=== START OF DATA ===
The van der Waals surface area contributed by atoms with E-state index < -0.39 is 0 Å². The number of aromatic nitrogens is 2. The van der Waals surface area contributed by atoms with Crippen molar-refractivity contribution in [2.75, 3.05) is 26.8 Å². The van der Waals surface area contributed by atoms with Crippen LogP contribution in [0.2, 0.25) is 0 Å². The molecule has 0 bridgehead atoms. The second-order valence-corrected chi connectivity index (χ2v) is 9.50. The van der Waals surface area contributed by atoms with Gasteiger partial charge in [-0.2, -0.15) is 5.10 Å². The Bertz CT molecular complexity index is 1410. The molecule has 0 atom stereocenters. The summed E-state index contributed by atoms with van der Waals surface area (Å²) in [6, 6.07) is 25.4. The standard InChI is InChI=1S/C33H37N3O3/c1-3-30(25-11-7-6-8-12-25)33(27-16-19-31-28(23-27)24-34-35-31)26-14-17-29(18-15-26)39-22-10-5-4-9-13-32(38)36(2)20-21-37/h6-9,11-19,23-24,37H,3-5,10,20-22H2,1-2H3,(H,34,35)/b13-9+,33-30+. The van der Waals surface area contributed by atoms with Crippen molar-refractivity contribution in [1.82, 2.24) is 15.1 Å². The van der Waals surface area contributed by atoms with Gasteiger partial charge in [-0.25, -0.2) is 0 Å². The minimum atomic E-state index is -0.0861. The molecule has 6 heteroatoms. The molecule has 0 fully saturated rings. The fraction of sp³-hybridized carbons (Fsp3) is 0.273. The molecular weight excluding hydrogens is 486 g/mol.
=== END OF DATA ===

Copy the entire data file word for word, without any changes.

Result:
The van der Waals surface area contributed by atoms with E-state index < -0.39 is 0 Å². The number of aromatic nitrogens is 2. The van der Waals surface area contributed by atoms with Crippen molar-refractivity contribution in [2.75, 3.05) is 26.8 Å². The van der Waals surface area contributed by atoms with Crippen LogP contribution in [0.2, 0.25) is 0 Å². The molecule has 0 bridgehead atoms. The second-order valence-corrected chi connectivity index (χ2v) is 9.50. The van der Waals surface area contributed by atoms with Gasteiger partial charge in [-0.2, -0.15) is 5.10 Å². The Bertz CT molecular complexity index is 1410. The molecule has 0 atom stereocenters. The summed E-state index contributed by atoms with van der Waals surface area (Å²) in [6, 6.07) is 25.4. The standard InChI is InChI=1S/C33H37N3O3/c1-3-30(25-11-7-6-8-12-25)33(27-16-19-31-28(23-27)24-34-35-31)26-14-17-29(18-15-26)39-22-10-5-4-9-13-32(38)36(2)20-21-37/h6-9,11-19,23-24,37H,3-5,10,20-22H2,1-2H3,(H,34,35)/b13-9+,33-30+. The van der Waals surface area contributed by atoms with Crippen molar-refractivity contribution in [1.82, 2.24) is 15.1 Å². The van der Waals surface area contributed by atoms with Gasteiger partial charge in [-0.25, -0.2) is 0 Å². The minimum atomic E-state index is -0.0861. The molecule has 6 heteroatoms. The molecule has 0 fully saturated rings. The fraction of sp³-hybridized carbons (Fsp3) is 0.273. The molecular weight excluding hydrogens is 486 g/mol.